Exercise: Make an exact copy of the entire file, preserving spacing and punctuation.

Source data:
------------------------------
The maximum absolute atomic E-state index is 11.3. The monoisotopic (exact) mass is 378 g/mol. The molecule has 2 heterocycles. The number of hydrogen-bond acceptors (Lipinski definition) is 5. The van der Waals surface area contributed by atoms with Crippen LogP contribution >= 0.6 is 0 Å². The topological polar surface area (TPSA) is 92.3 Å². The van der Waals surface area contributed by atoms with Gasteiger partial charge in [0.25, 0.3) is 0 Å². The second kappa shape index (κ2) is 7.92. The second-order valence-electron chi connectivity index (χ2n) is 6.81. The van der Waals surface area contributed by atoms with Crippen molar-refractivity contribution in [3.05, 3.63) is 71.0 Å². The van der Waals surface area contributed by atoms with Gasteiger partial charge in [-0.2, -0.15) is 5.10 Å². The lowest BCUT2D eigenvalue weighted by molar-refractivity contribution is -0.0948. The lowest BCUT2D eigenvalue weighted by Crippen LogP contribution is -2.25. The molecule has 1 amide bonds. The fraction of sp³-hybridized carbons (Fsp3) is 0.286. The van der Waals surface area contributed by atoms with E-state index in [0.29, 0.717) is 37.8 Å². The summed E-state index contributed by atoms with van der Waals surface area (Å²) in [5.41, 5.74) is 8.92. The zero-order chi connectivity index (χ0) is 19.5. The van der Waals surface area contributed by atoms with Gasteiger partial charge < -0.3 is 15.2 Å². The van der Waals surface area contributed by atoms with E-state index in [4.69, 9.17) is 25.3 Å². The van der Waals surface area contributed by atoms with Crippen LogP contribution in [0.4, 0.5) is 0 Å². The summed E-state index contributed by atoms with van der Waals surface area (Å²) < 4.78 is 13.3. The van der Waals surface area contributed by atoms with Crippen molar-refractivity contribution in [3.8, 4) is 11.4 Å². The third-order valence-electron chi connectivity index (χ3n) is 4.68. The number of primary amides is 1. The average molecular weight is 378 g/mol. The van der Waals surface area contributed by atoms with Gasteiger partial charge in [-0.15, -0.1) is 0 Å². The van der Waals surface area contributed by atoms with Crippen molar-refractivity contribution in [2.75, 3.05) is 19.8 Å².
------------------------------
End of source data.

The maximum absolute atomic E-state index is 11.3. The monoisotopic (exact) mass is 378 g/mol. The molecule has 2 heterocycles. The number of hydrogen-bond acceptors (Lipinski definition) is 5. The van der Waals surface area contributed by atoms with Crippen LogP contribution >= 0.6 is 0 Å². The topological polar surface area (TPSA) is 92.3 Å². The van der Waals surface area contributed by atoms with Gasteiger partial charge in [0.25, 0.3) is 0 Å². The second kappa shape index (κ2) is 7.92. The second-order valence-electron chi connectivity index (χ2n) is 6.81. The van der Waals surface area contributed by atoms with Crippen molar-refractivity contribution in [3.05, 3.63) is 71.0 Å². The van der Waals surface area contributed by atoms with Gasteiger partial charge in [-0.2, -0.15) is 5.10 Å². The lowest BCUT2D eigenvalue weighted by molar-refractivity contribution is -0.0948. The lowest BCUT2D eigenvalue weighted by Crippen LogP contribution is -2.25. The molecule has 1 amide bonds. The fraction of sp³-hybridized carbons (Fsp3) is 0.286. The van der Waals surface area contributed by atoms with E-state index in [0.29, 0.717) is 37.8 Å². The summed E-state index contributed by atoms with van der Waals surface area (Å²) in [5.41, 5.74) is 8.92. The zero-order chi connectivity index (χ0) is 19.5. The van der Waals surface area contributed by atoms with Gasteiger partial charge < -0.3 is 15.2 Å². The van der Waals surface area contributed by atoms with E-state index in [4.69, 9.17) is 25.3 Å². The van der Waals surface area contributed by atoms with Crippen LogP contribution in [0.4, 0.5) is 0 Å². The summed E-state index contributed by atoms with van der Waals surface area (Å²) < 4.78 is 13.3. The van der Waals surface area contributed by atoms with Crippen molar-refractivity contribution in [3.8, 4) is 11.4 Å². The third-order valence-electron chi connectivity index (χ3n) is 4.68. The number of primary amides is 1. The average molecular weight is 378 g/mol. The van der Waals surface area contributed by atoms with Gasteiger partial charge in [-0.15, -0.1) is 0 Å². The van der Waals surface area contributed by atoms with Crippen molar-refractivity contribution in [2.75, 3.05) is 19.8 Å².